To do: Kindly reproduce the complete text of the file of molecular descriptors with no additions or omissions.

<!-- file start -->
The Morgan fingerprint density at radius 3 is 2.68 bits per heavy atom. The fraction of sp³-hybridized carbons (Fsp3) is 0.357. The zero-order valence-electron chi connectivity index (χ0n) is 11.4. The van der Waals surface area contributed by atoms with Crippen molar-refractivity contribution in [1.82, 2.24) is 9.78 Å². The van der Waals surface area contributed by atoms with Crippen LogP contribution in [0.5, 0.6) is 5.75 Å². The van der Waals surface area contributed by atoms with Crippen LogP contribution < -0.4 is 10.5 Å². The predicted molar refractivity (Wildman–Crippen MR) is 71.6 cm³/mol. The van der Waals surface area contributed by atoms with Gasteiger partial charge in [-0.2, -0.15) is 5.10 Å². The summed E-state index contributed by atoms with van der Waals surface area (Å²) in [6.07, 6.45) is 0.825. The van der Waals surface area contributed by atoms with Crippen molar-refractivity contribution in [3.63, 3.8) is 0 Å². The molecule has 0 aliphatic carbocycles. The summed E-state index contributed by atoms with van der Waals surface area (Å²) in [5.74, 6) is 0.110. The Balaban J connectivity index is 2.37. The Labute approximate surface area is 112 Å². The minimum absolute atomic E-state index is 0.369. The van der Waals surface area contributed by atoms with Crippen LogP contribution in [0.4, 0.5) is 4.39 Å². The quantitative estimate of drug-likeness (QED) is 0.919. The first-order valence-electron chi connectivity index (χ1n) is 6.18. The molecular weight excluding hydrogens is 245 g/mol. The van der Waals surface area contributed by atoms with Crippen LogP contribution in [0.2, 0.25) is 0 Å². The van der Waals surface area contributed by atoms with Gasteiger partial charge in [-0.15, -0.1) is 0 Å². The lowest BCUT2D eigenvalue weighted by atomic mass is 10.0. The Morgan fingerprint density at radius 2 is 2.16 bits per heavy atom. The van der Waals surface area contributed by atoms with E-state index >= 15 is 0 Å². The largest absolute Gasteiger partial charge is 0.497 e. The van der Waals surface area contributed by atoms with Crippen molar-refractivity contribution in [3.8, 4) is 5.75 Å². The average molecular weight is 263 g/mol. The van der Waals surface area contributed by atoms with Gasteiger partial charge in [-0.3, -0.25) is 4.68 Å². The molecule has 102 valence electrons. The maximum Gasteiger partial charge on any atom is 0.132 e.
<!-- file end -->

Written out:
The Morgan fingerprint density at radius 3 is 2.68 bits per heavy atom. The fraction of sp³-hybridized carbons (Fsp3) is 0.357. The zero-order valence-electron chi connectivity index (χ0n) is 11.4. The van der Waals surface area contributed by atoms with Crippen molar-refractivity contribution in [1.82, 2.24) is 9.78 Å². The van der Waals surface area contributed by atoms with Crippen LogP contribution in [0.5, 0.6) is 5.75 Å². The van der Waals surface area contributed by atoms with Crippen LogP contribution < -0.4 is 10.5 Å². The predicted molar refractivity (Wildman–Crippen MR) is 71.6 cm³/mol. The van der Waals surface area contributed by atoms with Gasteiger partial charge in [-0.2, -0.15) is 5.10 Å². The summed E-state index contributed by atoms with van der Waals surface area (Å²) in [6.07, 6.45) is 0.825. The van der Waals surface area contributed by atoms with Crippen molar-refractivity contribution in [3.63, 3.8) is 0 Å². The molecule has 0 aliphatic carbocycles. The summed E-state index contributed by atoms with van der Waals surface area (Å²) in [5.74, 6) is 0.110. The Balaban J connectivity index is 2.37. The Labute approximate surface area is 112 Å². The minimum absolute atomic E-state index is 0.369. The van der Waals surface area contributed by atoms with Crippen LogP contribution in [0.4, 0.5) is 4.39 Å². The quantitative estimate of drug-likeness (QED) is 0.919. The first-order valence-electron chi connectivity index (χ1n) is 6.18. The molecular weight excluding hydrogens is 245 g/mol. The van der Waals surface area contributed by atoms with Crippen LogP contribution in [0.2, 0.25) is 0 Å². The van der Waals surface area contributed by atoms with Gasteiger partial charge in [-0.15, -0.1) is 0 Å². The lowest BCUT2D eigenvalue weighted by atomic mass is 10.0. The Morgan fingerprint density at radius 2 is 2.16 bits per heavy atom. The van der Waals surface area contributed by atoms with E-state index >= 15 is 0 Å². The largest absolute Gasteiger partial charge is 0.497 e. The van der Waals surface area contributed by atoms with Crippen molar-refractivity contribution in [3.8, 4) is 5.75 Å². The average molecular weight is 263 g/mol. The van der Waals surface area contributed by atoms with Gasteiger partial charge in [-0.3, -0.25) is 4.68 Å². The molecule has 102 valence electrons. The maximum Gasteiger partial charge on any atom is 0.132 e.